The importance of a plan, whether in a time of crisis or simply within the structure of our typical day-to-day, cannot be understated. Whether you are a corporate executive or a stay-at-home mom, both of these leadership roles require intention and strategic planning in order for the day to go as planned. As an educational leader, two of the most valuable planning tools I have discovered (that benefit both my personal AND my professional life) can be obtained at the end of this article.
Due to the chaotic nature of a crisis, the strategic development of an emergency plan is a critical first step, and should be at the top of any new or veteran leader's to-dos when assuming a new role, or even starting a new quarter of the year. Creating and reviewing plans with a critical lens and with the involvement of a team of stakeholders will better prepare you not for if, but when a crisis occurs. Let me give you an example from my own leadership experience. Have you ever had a bomb threat on Day 4 of your new leadership appointment?
When a Crisis strikes
It was the fourth day of my principalship at a small-ish high school in the West Valley of the Greater Phoenix Area. It was August, and the day could not have been balmier, being mid-monsoon. In fact, there was a layer of puffy, somewhat ominous clouds across the barren fields to our east. A storm could easily pop up at any moment.
Inside the building, however, it was business as usual (if we knew what usual was on the fourth day of the school year). I was in the front office clarifying some information with my administrative assistant when a student came up with a note and urgent look in his eyes. "Mrs. Alessio, I think you're going to want to see this."
What transpired thereafter was a whirlwind of rapid decision-making and confident execution of an emergency plan that to this day I can't remember with clarity. On the note, you see, was a picture of explicit writing on one of our student restroom stalls that indicated that a bomb would be let off at 1:00 PM. It was 12:37 when we received the note. At that moment, we spun into crisis-mode and without having a carefully executed Emergency Plan that we had diligently reviewed and revised over the summer, I would have been significantly less confident in how to proceed.
I won't thrill you with the details of how the day played out for the sake of today's learning; however, the moral of the story is this: Without a premeditated expectation of a crisis, how can we be confident that when an emergency arises, we will be equipped to navigate the chaotic waters of an unanticipated storm? Without something to draw upon from our memory, could we truly have the clarity to act with the decisiveness necessary to keep our people safe? I have to believe that due to to preliminary strategic planning, I was confident enough in our fire drill procedures to know that the quickest way to exit a building and ensure student safety was to pull the fire alarm and evacuate our campus. In doing so, we were able to keep our students and staff safe in the face of a perceived threat.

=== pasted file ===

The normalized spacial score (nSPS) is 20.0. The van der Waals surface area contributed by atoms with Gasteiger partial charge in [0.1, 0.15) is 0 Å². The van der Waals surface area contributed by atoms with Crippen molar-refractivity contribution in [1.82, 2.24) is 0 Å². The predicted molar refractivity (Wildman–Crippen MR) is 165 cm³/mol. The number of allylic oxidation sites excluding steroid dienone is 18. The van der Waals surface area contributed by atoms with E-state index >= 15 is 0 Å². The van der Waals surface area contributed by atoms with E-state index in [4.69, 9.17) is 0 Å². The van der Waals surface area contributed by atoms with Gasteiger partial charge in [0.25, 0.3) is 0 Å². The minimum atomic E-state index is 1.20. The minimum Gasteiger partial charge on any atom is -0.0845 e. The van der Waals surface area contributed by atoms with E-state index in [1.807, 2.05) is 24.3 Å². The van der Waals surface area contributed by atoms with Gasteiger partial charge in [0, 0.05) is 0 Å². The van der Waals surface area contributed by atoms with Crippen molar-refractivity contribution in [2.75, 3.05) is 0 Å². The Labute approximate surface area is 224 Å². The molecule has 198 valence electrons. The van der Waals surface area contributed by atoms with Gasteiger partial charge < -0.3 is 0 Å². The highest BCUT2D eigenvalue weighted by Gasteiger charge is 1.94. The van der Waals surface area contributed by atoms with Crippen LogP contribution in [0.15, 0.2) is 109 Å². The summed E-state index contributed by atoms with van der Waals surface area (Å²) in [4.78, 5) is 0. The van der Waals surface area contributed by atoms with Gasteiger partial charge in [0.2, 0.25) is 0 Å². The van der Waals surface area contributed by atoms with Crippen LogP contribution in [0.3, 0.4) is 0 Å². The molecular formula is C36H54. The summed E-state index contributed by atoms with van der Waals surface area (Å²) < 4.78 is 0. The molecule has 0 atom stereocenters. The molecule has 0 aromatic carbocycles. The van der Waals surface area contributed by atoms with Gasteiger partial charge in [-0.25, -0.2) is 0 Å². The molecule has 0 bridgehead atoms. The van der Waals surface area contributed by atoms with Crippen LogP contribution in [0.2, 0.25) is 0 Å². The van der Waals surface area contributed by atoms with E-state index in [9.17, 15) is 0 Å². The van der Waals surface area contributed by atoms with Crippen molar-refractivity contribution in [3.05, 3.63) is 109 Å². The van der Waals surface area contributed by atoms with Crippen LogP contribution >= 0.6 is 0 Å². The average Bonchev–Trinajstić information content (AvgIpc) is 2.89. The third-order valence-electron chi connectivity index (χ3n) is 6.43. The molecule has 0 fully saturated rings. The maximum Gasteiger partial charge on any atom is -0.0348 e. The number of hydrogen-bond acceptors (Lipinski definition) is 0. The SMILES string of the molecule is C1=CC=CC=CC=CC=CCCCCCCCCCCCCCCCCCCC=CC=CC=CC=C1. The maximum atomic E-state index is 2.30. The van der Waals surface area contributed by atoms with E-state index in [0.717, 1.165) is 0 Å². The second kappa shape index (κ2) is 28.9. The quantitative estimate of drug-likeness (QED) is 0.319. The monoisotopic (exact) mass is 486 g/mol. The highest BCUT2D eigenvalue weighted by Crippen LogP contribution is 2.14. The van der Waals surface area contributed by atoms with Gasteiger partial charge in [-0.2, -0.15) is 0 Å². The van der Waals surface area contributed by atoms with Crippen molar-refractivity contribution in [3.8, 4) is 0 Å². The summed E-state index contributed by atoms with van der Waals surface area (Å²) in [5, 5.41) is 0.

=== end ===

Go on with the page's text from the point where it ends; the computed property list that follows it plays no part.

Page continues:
Planning for a premeditated Leadership crisis
So, what does it look like to plan for a premeditated crisis? As a leader, I am always thankful for a clear pathway or checklist to follow, especially when beginning a new position or when navigating an unfamiliar circumstance. Here is a list I would recommend following if you are new to a position and/or conducting a quarterly crisis management/emergency plan review:
Planning for a premeditated leadership crisis isn't thrilling. In fact, it can be exhausting and it can take an emotional toll. Prioritizing this task as a leader, however, is critical to preparedness in the face of a crisis. Even when the crisis is unprecedented at a global level, you will have built a capacity to lead with perseverance in a time of chaos and stress in a way that many who lack the foresight to plan are unable to do. For that, your team and your community will thank you.
Linger a Little Longer:
1. As a leader, how did you feel about emergency preparedness planning prior to reading this article?
2. How have your feelings evolved throughout the reading of this post?
3. What changes can you make to day to build your capacity to lead when a crisis does arise?
To receive planning resources catered to your unique position/need, please enter your email below with the following information: What is your current position? What planning documents would be most useful to you right now (example Emergency Planning templates, a general daily planning tool, advice on a daily routine to maximize leadership capacity, etc.). Let's support one another as a community and stop striving to reinvent the wheel!